Passing the half-way mark

Stitched wool effect
I know it's a cliche but I really can't believe how fast the time is going at Farfield Mill. I am now more than half way through the residency but I'm happy with the amount of work I'm managing to get done. I mentioned the lovely rough grey and brown wool I found in the mill shop a day or so ago. I used them in samples based on studies of the cracks in the floorboards at the mill. When I had a bit of a crawl around and a good look I realised that they were full of wool fibres from all the years of spinning and weaving plus lots of wood splinters from the pine floorboards, no doubt scuffed up by all the millworkers' clogs. A fascinating and almost invisible record of the mill's past to add to my studies of the oil patches left by the long gone looms. I think I now have enough sample work for the work I am going to produce inspired by the mill so I spent most of today working up samples based on the designs I came up with yesterday inspired by the brass runners and their shiny screwheads in R F G Hollett & Son's bookshop. After a couple of goes I hit upon the idea of using a gold chiffon circle stitched to the hessian then padded with sheep fleece for the screwhead shapes, a couched black black wool yarn for the slots then a really dense black velvet hooked around it for the waxy black residue left after years of polishing the floor. I was pleased with the results but now need to do more work deciding what the final form of the textile piece will be.


Design work for Hollett's bookshop
Sample based on designs for Hollett's bookshop

Sunday, 15 May 2011

Time to think and sketch

Oil pools under the Dobcross loom
Both Stella and I were at Farfield Mill today and we had a long and productive day. It didn't start well for me as I had left my toolbox at home, but a trip down to the mill shop to buy a substitute rug hook led me to discovering a cache of wonderful rough wool yarn, perfect for the samples I am working on inspired by the cracks between the mill floorboards filled with wool fibres. Stella kindly lent me wool needle to test it out and I was happy with the effect. I also had the chance to chat to the volunteer who operates the Dobcross loom downstairs. I was interested in how the mill had acquired all the wonderful oil patches and he showed me where and how the looms are oiled and told me all about how the female loom operatives would have been responsible for keeping their machines regularly oiled. He also showed me proudly the high quality steel the bearings are made from meaning they are hardly worn after all these years of operation.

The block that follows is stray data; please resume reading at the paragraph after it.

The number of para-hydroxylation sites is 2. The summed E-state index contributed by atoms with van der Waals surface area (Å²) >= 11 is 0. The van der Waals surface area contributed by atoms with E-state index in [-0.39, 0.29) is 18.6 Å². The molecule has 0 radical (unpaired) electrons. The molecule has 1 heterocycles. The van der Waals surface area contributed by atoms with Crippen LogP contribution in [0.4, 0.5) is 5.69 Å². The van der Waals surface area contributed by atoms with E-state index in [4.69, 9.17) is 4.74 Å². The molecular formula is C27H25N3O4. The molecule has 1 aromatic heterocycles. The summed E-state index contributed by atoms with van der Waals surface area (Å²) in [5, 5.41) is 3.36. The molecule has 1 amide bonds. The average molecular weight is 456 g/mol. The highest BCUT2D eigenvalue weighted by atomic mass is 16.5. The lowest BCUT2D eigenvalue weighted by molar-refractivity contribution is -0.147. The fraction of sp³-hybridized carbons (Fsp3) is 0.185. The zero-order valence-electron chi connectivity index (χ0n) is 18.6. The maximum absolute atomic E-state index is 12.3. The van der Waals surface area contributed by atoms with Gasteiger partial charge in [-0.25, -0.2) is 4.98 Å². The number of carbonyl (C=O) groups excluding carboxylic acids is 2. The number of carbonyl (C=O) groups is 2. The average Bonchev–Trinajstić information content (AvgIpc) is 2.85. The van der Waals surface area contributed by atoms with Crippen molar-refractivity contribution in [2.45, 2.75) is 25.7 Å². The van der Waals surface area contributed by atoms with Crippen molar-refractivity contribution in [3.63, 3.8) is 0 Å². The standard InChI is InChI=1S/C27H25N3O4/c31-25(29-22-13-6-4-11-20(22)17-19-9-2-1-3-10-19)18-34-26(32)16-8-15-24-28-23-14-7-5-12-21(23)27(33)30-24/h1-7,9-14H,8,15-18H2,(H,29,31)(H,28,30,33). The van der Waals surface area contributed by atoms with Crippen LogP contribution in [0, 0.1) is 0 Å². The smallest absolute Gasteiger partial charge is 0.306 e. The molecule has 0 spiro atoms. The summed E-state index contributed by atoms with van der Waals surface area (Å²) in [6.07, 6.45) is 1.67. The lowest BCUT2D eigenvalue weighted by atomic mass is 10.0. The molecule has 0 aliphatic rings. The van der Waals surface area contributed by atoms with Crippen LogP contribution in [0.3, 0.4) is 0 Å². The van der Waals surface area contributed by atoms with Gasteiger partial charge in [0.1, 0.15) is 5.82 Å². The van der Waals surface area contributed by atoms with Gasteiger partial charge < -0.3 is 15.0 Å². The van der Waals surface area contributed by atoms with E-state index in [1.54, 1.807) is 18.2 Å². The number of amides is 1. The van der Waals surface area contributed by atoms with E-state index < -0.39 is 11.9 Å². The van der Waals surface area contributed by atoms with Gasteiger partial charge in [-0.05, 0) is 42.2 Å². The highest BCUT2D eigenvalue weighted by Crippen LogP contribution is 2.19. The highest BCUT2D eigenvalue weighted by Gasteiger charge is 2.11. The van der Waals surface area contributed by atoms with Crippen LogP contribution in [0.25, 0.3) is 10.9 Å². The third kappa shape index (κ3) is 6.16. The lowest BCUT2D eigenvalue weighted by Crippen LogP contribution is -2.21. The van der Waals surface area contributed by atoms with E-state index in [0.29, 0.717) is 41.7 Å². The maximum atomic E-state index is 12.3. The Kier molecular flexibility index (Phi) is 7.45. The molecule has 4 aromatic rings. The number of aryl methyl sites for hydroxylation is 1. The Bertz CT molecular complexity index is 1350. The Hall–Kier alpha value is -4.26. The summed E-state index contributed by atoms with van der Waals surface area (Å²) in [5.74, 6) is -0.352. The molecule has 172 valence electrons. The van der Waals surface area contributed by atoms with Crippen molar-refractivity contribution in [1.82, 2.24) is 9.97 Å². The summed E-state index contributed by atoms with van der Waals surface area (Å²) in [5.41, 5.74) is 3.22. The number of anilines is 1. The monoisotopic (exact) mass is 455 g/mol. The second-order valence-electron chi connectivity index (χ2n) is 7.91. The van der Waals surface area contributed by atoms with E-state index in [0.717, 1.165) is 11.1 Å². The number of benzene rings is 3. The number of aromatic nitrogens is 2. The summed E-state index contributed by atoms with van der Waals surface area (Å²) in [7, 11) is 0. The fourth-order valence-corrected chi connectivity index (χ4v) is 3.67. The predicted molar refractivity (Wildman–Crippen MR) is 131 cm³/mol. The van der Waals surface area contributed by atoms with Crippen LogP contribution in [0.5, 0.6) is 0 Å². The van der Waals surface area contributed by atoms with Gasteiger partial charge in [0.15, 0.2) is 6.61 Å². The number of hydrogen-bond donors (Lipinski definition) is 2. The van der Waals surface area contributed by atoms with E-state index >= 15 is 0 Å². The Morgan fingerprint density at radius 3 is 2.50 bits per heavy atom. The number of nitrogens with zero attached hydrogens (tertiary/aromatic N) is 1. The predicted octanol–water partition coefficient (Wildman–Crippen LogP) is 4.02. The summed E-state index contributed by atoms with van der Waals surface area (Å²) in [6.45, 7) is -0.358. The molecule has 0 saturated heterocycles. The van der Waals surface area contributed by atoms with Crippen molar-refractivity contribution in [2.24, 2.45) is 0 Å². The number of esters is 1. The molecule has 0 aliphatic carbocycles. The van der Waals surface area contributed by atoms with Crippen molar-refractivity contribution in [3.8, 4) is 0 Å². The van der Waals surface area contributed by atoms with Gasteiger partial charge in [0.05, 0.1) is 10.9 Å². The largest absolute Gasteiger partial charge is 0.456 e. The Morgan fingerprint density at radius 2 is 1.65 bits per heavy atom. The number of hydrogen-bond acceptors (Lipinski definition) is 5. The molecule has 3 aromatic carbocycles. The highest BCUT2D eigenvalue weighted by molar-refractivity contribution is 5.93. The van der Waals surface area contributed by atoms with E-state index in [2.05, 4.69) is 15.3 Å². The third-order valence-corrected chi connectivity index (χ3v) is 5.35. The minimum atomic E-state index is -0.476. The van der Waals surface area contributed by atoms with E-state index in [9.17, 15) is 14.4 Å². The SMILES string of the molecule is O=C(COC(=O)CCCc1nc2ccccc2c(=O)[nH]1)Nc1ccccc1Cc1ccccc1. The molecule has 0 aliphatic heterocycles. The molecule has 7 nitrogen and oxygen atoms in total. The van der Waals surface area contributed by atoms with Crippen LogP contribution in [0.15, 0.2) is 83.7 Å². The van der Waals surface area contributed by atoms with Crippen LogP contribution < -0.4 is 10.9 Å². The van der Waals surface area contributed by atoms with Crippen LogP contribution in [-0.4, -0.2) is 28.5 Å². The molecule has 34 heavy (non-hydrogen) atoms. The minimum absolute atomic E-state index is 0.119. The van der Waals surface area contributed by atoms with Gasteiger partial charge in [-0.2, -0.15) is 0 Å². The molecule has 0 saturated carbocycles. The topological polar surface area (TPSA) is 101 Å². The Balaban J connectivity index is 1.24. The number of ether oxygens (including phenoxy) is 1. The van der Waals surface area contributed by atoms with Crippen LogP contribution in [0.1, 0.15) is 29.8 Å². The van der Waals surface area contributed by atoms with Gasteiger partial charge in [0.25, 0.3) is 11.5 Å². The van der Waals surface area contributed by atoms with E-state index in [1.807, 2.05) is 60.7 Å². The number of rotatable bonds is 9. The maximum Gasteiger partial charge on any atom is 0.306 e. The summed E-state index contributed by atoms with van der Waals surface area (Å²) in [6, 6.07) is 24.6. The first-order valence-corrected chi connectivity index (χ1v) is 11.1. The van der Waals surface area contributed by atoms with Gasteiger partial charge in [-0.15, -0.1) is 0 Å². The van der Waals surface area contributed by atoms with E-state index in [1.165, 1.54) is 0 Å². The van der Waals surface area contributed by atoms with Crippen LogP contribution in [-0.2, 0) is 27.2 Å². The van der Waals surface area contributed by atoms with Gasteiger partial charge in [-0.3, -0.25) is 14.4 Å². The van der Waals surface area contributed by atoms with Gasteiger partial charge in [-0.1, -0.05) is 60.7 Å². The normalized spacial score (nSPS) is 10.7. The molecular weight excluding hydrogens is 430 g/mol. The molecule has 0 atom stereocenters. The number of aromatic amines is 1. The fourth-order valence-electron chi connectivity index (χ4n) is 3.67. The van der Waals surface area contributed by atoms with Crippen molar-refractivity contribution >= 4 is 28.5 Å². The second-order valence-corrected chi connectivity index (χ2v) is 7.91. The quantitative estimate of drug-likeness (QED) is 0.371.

I also had plenty of time to start some sketches based on the photos I took in Holletts bookshop earlier in the week. I'd initially been excited by the curving shapes of the brass runners let into the floor but after some work I realised I was much more interested in the wax and dirt that had built up around the brass screw heads and I ended up with some really nice designs which I now have to translate into textiles.

Karen Griffiths

Saturday, 14 May 2011

A Quiet Day at the Mill

Today has been really quiet at Farfield Mill, in contrast to Thursday when lots of friends visited.  Both types of day are equally nice - it's great to spend time talking about our work but it's also good to have peacefully time to consider where the work is going.
Knitted and woven samples before and after felting.
Those of you who know my work will know that living through the making is very important to me, I need to feel that I have touched every fibre of a piece.  To that end I have spent the past two weeks creating the cloth for my samples.  I have knitted and woven fine merino wool and then felted the resulting cloth.  I am now ready to work onto and into it and will be developing the samples further this week.
The 10 metre warp wound onto
 the backbeam of my loom. 

In the last few days I have begun to warp up my loom with a new 10 metre warp ready to weave the cloth for the site specific work for Farfield Mill.  I have just finished winding the 320 ends of warp onto the back beam which has taken some time because each 50/60 end section has to be pulled, straightened, finger combed, tied onto the front beam and then wound onto the back beam about 10cm at a time.  I wish I could wind the warp onto the backbeam of my loom as easily as the large warping mill on the ground floor of Farfield Mill!

The large warping mill
for the power loom at Farfield Mill
that winds the warp onto the giant
backbeam (right).


Wednesday, 11 May 2011

Inspiration, sampling and more sampling

My first task yesterday was to meet up with the owner of the second Sedbergh business that I am working with. Christopher Hollett runs a wonderful antiquarian bookshop in Sedbergh, open by appointment only, called R F G Hollett & Son. As expected, inside it was quite magical, full of old books and lots of polished wood. It didn't take me very long to home in on a really interesting feature, the curved brass 'runners' that allow access to the shop window behind a set of bookshelves. Inlaid into the honey-coloured parquet floor they had a wonderful patina to them. They've been there for over 40 years and were made by the local iron monger.

These lovely curved shapes mirror the motifs that I picked up during my visit to The Chair Workshop on Monday. Here Sandra showed me the wooden worktop where she and Alison carry out repairs and I was delighted to see some marvelous scored shiny circular marks in the varnish which I think will provide me with an excellent starting point. As I was leaving I also caught sight of more curved marks, this time rubbed onto the door frame by a set of Masai cow bells.